Monday, February 15, 2010

Heroes in mathematics education

There are some heroes in mathematics education in Perth. They're the ones that share their resources freely, commit to projects and help out. Most are quiet, private and retiring soon. I feel sorry for the public heroes like Rom Cirillo at Curriculum council who is trying to help everyone and is succeeding most of the time. If only there were four of him.

Then there's those that are paid to help and are more talk, little knowledge and bugger all action. I've labelled them the West Australian New Kurriculum Education Resource (the acronym is all important - feel free to put it after your name - no charge!). They join TDC's, MAWA and teaching groups and are paid to produce resources and assistance. All too often they send out untried resources that cause confusion and show their lack of knowledge, they provide advice that is the flavour of the month and denigrate anything functional (their favourite seems to be the Saddler texts). Their advice is ill researched and they often don't answer the question posed. I often have a good laugh at their email sigs that are fourteen lines long outlining their projects as if this means something.

Numeracy consultant, Leaders Facilitator, Specialist teacher, TDC coordinator (yawn - and all in one sig!). It seems rampant self aggrandisement. I've seen title based nonsense before in IT, it's not something we need in teaching. The word 'consultant' brings about shudders - tell me what you're doing and then I'll record it so that you will know what you are doing (and charge at $400 per hour), tell you how the latest fad might help and provide insanely conservative advice as any real advice I give could lead to litigation that might hold them responsible.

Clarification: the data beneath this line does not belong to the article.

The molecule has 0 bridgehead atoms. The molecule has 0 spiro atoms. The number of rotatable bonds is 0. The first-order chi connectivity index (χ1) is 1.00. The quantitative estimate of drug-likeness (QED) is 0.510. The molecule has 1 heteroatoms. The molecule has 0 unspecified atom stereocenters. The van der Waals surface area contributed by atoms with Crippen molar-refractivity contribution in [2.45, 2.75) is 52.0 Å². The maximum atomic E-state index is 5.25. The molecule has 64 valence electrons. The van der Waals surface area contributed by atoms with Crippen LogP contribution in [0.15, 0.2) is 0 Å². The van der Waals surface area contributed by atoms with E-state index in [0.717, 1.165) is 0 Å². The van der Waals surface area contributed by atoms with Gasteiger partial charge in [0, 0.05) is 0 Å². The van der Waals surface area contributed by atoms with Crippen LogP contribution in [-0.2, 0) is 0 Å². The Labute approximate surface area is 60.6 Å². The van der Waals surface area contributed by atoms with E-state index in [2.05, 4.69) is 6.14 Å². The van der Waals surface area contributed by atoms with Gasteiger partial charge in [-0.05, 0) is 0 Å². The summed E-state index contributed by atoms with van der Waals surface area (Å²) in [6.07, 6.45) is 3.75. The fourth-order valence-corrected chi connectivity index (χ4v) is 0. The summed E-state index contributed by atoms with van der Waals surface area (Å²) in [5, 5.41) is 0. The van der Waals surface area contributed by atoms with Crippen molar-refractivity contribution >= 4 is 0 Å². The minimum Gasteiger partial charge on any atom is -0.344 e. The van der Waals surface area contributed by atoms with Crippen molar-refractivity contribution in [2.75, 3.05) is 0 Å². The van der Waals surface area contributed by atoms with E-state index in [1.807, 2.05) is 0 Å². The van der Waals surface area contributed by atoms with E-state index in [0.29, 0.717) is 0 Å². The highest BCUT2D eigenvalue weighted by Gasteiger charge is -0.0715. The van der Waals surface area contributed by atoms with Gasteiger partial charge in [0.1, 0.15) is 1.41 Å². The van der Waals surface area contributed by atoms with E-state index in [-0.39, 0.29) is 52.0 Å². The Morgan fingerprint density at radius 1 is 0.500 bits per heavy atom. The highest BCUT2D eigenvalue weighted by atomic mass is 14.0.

One only has to look at how well these experts do during in school PD to realise how out of touch they are.

No thank you.

To me - it makes more sense to signoff Mathematics teacher. Add BEd, if you need qualifications. Sometimes I might add senior school to make it easier to find me within the school. Anything more seeks to diminish the reputation of a classroom teacher.

Give me a teacher that can teach a TEE student and a year 8 effectively any day (or a primary equivalent).

Show me a "super teacher" and I'll show you an idiot. Teaching is too wide a profession with too many different contexts to be an effective specialist or specialist trainer. To specialise is to remove yourself from the coalface and limit your student involvement (eg. reduce your ability to teach). I fail to see how this is a good thing.

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